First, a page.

A Conversation with Antonio Ruiz-Camacho


by Stella M. Chávez

9781476784977“Barefoot Dogs Stories,” recognized as a Kirkus Reviews Best Book and a San Francisco Chronicle Recommended Book, both of 2015, and a winner of the Jesse H. Jones Award for 2015, is the debut collection of linked short stories from Antonio Ruiz-Camacho. Ruiz-Camacho is a native of Toluca, Mexico. He spent nearly two decades working as a journalist in Mexico, Europe, and the U.S. He was a 2009 John S. Knight Journalism Fellow at Stanford University and a 2014 Dobie Paisano Fellow in Fiction (sponsored by the University of Texas and Texas Institute of Letters). Ruiz-Camacho received his MFA from the New Writers Project at the University of Texas at Austin. “Barefoot Dogs” has been translated in Spanish and is now out in paperback.

I spoke to Antonio by phone in June. I had met him at the Texas Book Festival in Austin last fall after attending a discussion he moderated with author Luis Alberto Urrea, whom I’d previously met at a writer’s conference. After their talk, I walked with the two authors to the book-signing tent. I picked Urrea’s brain about writing and told him a little bit about what I was working on. I was also curious to learn more about Antonio’s book and his journey as a writer.

RuizCamacho_colorI’m inspired by authors. I’m especially interested in the work of journalists and Latino authors whose stories encourage me to continue exploring my family’s roots and thinking of ways to turn that research into a collection of stories.

Family is the central theme in these linked “Barefoot Dog Stories” in which the patriarch of a wealthy Mexican family is kidnapped. Through the perspectives of his family members, housekeeper, and mistress, we learn the impact of his disappearance and extent of the toll—how their lives have changed and how they’re coping. Their journeys take us from Mexico to Spain to the U.S.

[The following interview has been edited for brevity and clarity.]


Kidnappings in Mexico and the effects of the drug trade are something we hear about a lot. How did the idea to write about this come about? What was the motivation?

I didn’t intend to write a collection of stories about this topic in the first place. I wrote most of the stories when I was in an MFA [program] at UT-Austin. My intention when I entered the program was to write a novel, but I didn’t really know what the novel would be about. And then when I had to start taking workshops, bringing short stories was better than bringing novel excerpts.

So I just start writing stories as they came to my mind and when I had the first three—the first one in the book, the last one in the book, and one in the middle called “Deers”—I realized that the characters were related, that they belonged to the same family, and that this patriarch was missing because of a disappearance.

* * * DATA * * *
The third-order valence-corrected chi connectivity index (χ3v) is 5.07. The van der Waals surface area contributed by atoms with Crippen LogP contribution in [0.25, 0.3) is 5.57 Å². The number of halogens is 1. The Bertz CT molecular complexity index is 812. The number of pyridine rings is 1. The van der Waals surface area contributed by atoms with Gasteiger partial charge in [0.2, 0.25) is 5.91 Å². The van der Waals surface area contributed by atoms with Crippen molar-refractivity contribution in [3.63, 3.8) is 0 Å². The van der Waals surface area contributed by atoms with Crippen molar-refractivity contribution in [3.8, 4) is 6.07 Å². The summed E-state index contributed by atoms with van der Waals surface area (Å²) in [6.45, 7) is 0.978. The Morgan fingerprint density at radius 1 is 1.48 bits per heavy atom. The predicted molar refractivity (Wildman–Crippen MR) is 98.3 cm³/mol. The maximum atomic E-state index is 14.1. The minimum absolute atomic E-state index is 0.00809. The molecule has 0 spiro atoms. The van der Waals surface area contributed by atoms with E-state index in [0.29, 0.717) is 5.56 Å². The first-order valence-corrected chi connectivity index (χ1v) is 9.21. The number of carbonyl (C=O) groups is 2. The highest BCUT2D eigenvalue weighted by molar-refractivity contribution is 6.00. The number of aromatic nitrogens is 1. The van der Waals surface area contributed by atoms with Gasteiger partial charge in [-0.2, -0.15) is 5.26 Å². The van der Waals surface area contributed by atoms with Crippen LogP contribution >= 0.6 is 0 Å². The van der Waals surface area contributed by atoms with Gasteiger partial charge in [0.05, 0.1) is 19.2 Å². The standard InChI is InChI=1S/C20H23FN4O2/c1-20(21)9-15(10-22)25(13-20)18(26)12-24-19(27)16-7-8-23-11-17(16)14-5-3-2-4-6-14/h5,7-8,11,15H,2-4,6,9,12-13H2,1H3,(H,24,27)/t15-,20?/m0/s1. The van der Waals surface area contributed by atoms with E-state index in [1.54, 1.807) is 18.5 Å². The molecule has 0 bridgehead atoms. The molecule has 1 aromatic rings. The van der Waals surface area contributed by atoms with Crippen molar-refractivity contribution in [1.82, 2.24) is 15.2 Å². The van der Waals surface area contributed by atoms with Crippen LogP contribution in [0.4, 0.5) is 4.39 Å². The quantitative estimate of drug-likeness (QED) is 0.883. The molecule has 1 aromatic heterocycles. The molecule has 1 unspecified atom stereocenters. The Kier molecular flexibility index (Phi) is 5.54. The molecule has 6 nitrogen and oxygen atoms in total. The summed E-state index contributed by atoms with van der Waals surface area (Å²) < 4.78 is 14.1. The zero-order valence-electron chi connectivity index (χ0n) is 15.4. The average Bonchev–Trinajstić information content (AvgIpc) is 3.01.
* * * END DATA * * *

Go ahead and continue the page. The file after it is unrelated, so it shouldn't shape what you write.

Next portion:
I also realized it would be interesting to explore how this event had affected other members of the family.

Talk about the class distinctions. In the beginning, you have the 19-year-old granddaughter and friends preparing for their trip to Italy, learning Italian, interning in museums, and mingling with people who “don’t live in the same neighborhoods as us.” And you have the perspectives of the maid Susy who works at McDonalds and the mistress Silvia and her son. Can you talk about why you wanted to show those differences?

The source of all problems in Mexico is income inequality and the huge gap of opportunity between the haves and have-nots. And you can see all those class distinctions and dynamics represented in one single family.

I’ve worked as a journalist for 20 years now. I started my career in Mexico. Those were the kinds of stories that I would write time and time again, about social differences and inequalities and poverty and natural disasters, and I would have to travel to all kinds of really devastated or isolated places in Mexico and then I would come back home.

I grew up in an upper middle class family household and it would be really hard for me to believe that I was living in the same country where these places existed and where these tragedies were taking place, so I think it’s something that I’m carrying with me and that is keeping me to my fiction work.

Your stories stem from a horrific event, but you manage to inject humor. In the story “Deers,” for example, Susana, or “Susy girl” as she’s called, shows up for work at McDonalds and learns a bear is stuck inside. The conversation between her and her co-worker Conchita is pretty funny at times. Is it difficult to take a serious topic and write it in a way that conveys that seriousness but also captures the lighter moments? How do strike that balance?

To make people laugh is actually harder than to make people cry. And when you have a topic as serious and as somber as this one, well I think what you want to do is to bring some balance to the story so it’s not one awfully depressing that the reader will want to put down the book and forget about after [a few] pages.

Of all the things that people have said about the book, what I appreciate the most is when people say that they laughed. It’s a really serious book.